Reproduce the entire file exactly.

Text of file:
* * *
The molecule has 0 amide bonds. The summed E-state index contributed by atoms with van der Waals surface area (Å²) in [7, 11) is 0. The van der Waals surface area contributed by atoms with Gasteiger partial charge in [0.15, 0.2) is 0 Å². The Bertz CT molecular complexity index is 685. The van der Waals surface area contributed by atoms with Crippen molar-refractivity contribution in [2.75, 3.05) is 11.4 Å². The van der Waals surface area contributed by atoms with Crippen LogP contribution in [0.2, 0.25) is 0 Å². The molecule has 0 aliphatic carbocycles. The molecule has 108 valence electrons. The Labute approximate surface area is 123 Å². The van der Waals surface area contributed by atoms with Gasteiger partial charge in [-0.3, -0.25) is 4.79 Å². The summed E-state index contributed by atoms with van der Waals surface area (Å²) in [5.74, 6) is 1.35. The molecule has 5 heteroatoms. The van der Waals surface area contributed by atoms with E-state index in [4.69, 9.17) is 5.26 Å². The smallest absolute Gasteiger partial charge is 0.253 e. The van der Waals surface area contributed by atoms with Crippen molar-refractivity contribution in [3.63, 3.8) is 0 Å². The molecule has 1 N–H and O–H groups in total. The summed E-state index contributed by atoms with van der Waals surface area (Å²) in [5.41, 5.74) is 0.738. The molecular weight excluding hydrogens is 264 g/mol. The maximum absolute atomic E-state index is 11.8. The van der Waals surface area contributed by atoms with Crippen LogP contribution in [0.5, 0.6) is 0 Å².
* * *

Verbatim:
The molecule has 0 amide bonds. The summed E-state index contributed by atoms with van der Waals surface area (Å²) in [7, 11) is 0. The van der Waals surface area contributed by atoms with Gasteiger partial charge in [0.15, 0.2) is 0 Å². The Bertz CT molecular complexity index is 685. The van der Waals surface area contributed by atoms with Crippen molar-refractivity contribution in [2.75, 3.05) is 11.4 Å². The van der Waals surface area contributed by atoms with Crippen LogP contribution in [0.2, 0.25) is 0 Å². The molecule has 0 aliphatic carbocycles. The molecule has 108 valence electrons. The Labute approximate surface area is 123 Å². The van der Waals surface area contributed by atoms with Gasteiger partial charge in [-0.3, -0.25) is 4.79 Å². The summed E-state index contributed by atoms with van der Waals surface area (Å²) in [5.74, 6) is 1.35. The molecule has 5 heteroatoms. The van der Waals surface area contributed by atoms with E-state index in [4.69, 9.17) is 5.26 Å². The smallest absolute Gasteiger partial charge is 0.253 e. The van der Waals surface area contributed by atoms with Crippen molar-refractivity contribution in [3.63, 3.8) is 0 Å². The molecule has 1 N–H and O–H groups in total. The summed E-state index contributed by atoms with van der Waals surface area (Å²) in [5.41, 5.74) is 0.738. The molecular weight excluding hydrogens is 264 g/mol. The maximum absolute atomic E-state index is 11.8. The van der Waals surface area contributed by atoms with Crippen LogP contribution in [0.5, 0.6) is 0 Å².